Putting These Epic Sports Photos in Perspective

Cyclists compete in the Tour of Qinghai Lake, an annual professional road race held in one of the highest altitudes in the world. Qinghai province, China, 2003. 

Paolo Pellizzari, Courtesy Anastasia Photo.

Paolo Pellizzari doesn’t make images like other sports photographers.

Rather than strive to get as close as possible to the action and freeze athletes in the middle of a spectacular moment, he tries to capture a fuller scene that gives viewers a better sense of what it feels like to be at an event. He calls his photos “human landscapes.”

“Maybe I lose a bit of precision in terms of what’s going on at the event, but I gain in terms of historic data and emotion,” he said.

Press boats flock Ben Ainslie’s boat after winning gold in the Olympic Finn Class; he was the first to win medals in sailing in five different Olympics consecutively from 1996–2012. Dorset, England, 2012.

Paolo Pellizzari, Courtesy Anastasia Photo.

Kenyan middle-distance runner David Rudisha moments after finishing the 800-meter in 1:40:91, becoming the world-record holder and Olympic champion. London, England, 2012.

Paolo Pellizzari, Courtesy Anastasia Photo.

To make these photos, he shoots panoramas using a Noblex camera, which is more commonly used to photograph static scenes. Its wide perspective captures close to what the human eye naturally sees when it views a landscape. Pellizzari’s equipment is not the only factor that makes his images unique; it’s also the position from which he makes them. When he can, he shoots away from where all other photographers are standing. The end result, Pellizzari says, is something that looks like what one might capture at a theatrical performance.

“The whole thing really has several dimensions, which makes it complicated because you have a lot of elements at the same time. When it works it has all the magic of looking at an opera,” he said.

The first major sporting event he photographed was the Tour de France. He enjoyed the experience so much he decided to photograph cycling races around the globe, which eventually made up his 2004 book, Tours of the World. Since then, he’s photographed a variety of sports from golf to motocross. These days, his subjects are varied. Recently, he photographed a historical re-enactment of the Battle of Waterloo. This month, he will once again photograph the Tour de France. Next year, he’ll photograph the Olympics in Brazil.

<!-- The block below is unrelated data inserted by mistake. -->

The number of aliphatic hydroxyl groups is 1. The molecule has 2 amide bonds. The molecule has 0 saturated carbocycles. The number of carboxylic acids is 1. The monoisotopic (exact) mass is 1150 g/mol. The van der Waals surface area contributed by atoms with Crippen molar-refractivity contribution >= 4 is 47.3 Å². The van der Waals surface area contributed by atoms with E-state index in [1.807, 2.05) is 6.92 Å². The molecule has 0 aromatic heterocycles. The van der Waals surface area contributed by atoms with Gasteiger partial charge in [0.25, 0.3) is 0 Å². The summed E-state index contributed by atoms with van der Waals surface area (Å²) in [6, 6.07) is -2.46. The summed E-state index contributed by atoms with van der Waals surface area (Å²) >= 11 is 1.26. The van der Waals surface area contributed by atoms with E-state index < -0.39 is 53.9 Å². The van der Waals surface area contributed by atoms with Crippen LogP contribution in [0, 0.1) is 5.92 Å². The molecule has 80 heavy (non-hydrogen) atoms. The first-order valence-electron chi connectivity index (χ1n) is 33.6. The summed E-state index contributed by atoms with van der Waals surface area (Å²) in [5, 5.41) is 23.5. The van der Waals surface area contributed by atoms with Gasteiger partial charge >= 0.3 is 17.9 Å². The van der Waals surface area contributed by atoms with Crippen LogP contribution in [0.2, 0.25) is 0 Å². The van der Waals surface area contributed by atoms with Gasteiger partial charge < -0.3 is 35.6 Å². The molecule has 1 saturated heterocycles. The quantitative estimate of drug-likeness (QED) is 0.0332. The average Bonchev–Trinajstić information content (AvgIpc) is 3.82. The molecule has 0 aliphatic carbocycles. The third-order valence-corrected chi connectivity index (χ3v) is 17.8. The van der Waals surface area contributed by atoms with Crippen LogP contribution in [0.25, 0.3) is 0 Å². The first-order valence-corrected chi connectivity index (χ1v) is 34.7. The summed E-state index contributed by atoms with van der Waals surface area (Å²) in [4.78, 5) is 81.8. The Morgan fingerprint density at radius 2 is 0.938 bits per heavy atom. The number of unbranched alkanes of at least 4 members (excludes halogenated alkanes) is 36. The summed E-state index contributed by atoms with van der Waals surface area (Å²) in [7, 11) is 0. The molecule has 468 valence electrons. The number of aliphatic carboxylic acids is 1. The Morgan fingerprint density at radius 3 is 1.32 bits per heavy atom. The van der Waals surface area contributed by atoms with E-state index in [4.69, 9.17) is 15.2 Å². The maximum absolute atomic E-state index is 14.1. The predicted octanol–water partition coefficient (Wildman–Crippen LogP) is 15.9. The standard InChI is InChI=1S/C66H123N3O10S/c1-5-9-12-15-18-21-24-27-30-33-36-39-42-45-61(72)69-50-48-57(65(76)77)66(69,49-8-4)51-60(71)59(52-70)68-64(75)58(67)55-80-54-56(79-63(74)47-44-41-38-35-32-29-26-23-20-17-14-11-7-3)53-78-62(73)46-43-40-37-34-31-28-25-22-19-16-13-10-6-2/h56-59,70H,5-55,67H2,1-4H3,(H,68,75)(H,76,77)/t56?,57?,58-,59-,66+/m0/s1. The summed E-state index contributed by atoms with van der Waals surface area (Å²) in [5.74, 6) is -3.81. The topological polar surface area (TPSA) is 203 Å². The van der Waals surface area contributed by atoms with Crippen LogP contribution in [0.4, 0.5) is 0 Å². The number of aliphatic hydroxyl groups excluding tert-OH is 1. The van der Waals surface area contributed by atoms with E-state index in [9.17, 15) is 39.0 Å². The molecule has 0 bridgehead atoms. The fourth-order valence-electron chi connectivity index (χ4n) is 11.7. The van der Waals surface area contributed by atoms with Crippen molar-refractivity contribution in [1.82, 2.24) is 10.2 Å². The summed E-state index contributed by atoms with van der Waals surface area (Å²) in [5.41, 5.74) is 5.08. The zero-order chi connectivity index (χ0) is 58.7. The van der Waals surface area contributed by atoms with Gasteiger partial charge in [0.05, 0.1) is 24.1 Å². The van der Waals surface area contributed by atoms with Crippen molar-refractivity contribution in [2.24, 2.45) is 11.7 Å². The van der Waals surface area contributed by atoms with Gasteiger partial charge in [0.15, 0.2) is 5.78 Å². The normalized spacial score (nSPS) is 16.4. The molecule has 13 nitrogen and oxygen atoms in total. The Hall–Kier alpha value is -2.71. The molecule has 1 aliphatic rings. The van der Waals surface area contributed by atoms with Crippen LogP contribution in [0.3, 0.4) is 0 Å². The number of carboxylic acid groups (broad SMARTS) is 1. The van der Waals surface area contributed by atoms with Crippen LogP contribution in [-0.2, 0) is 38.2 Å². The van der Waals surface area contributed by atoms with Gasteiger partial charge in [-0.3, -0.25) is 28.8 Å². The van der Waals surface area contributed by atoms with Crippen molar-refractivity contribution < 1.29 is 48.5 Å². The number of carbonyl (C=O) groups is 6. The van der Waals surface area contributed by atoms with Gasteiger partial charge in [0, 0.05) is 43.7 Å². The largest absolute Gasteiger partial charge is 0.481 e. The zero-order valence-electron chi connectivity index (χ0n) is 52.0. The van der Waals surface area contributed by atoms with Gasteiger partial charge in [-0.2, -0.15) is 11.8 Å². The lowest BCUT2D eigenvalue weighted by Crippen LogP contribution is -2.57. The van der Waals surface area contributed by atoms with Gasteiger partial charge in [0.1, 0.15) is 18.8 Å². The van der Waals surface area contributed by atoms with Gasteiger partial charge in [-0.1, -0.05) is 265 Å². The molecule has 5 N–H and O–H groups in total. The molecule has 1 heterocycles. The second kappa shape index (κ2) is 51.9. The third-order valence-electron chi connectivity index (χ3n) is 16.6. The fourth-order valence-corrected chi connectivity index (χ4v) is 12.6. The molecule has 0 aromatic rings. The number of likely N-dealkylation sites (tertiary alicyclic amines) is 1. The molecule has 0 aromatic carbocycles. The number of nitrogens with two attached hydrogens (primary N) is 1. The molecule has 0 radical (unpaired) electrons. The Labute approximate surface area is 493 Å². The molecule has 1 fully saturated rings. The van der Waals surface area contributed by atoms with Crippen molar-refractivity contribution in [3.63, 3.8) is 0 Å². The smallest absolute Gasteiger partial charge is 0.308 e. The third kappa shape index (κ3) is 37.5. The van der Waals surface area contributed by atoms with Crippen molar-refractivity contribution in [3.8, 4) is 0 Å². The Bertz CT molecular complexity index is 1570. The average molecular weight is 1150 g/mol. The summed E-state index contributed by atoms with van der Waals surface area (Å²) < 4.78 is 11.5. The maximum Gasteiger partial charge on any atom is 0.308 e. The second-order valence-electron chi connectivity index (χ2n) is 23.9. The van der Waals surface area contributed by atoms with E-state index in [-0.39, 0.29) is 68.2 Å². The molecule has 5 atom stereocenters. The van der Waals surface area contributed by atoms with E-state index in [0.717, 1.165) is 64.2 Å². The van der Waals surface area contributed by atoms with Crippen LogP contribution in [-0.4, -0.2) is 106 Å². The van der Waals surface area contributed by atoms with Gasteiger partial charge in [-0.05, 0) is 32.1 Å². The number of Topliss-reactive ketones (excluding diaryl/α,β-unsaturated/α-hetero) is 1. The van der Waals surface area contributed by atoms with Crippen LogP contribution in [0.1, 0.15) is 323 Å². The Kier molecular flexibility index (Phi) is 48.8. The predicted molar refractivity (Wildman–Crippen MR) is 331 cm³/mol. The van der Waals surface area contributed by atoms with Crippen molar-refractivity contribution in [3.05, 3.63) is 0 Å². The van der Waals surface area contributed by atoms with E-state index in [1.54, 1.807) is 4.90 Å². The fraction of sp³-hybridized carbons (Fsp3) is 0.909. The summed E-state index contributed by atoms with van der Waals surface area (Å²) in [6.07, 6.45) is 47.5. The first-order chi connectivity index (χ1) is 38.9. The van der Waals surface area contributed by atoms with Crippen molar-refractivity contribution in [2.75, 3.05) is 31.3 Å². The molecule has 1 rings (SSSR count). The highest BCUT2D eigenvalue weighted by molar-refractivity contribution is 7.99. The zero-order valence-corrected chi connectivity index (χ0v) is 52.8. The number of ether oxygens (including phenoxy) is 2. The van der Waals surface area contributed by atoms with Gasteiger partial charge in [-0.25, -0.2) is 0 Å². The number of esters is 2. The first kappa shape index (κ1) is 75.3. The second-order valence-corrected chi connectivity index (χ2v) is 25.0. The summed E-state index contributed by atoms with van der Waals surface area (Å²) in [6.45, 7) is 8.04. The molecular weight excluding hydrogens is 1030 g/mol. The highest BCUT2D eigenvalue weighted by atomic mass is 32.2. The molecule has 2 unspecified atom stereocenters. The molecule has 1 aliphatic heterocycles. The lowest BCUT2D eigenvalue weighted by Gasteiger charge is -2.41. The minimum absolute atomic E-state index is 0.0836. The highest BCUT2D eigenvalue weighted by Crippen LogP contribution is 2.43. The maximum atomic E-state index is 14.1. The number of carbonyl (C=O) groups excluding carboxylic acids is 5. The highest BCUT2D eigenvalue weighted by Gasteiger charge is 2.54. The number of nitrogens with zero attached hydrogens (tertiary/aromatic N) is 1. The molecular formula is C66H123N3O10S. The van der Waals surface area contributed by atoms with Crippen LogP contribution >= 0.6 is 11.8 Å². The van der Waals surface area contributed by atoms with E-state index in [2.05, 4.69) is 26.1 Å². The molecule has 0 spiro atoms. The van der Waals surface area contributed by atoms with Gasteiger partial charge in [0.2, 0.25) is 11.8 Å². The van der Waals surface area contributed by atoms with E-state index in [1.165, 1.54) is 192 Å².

Sidney Crosby and teammates skate onto the ice in the Men’s Hockey Finals during the Vancouver Olympics. Crosby would go on to score the winning goal of the game, cinching the gold medal title for the team. Vancouver, Canada, 2010.

Paolo Pellizzari, Courtesy Anastasia Photo.

Celebrating the 100th Tour de France, athletes ascended the iconic Alpe d’Huez climb twice in a row for the first time. Here, cyclists navigate downhill through infamous hairpin turns, which were closed to the public before the second climb. Huez, France, 2013.

Paolo Pellizzari, Courtesy Anastasia Photo.

“To me, being at a cycling race and being at the Vatican where people are seeing the pope or being at a music festival is almost the same thing. I like the architecture of people. It’s interesting to see how a crowd behaves because you always have particularities in the people and the way they position themselves. You always have funny stories and that’s what makes the picture,” he said.

Pellizzari’s photographs is on display in the exhibition “Sport” at New York City’s Anastasia Photo until Aug. 31. 

Cyclist competing in the Tour of Eritrea, a 700-mile race in ten stages. Cyclists cover multiple climates including temperate highlands, hot desert, and windy coastline. Eritrea, 2004.

Paolo Pellizzari, Courtesy Anastasia Photo.

“L’Enduro du Touquet,” formerly a three-hour race over the sand dunes of Le Touquet. The race ran there from 1975–2005 before relocating for ecological reasons. Le Touquet, France, 2005.

Paolo Pellizzari, Courtesy Anastasia Photo.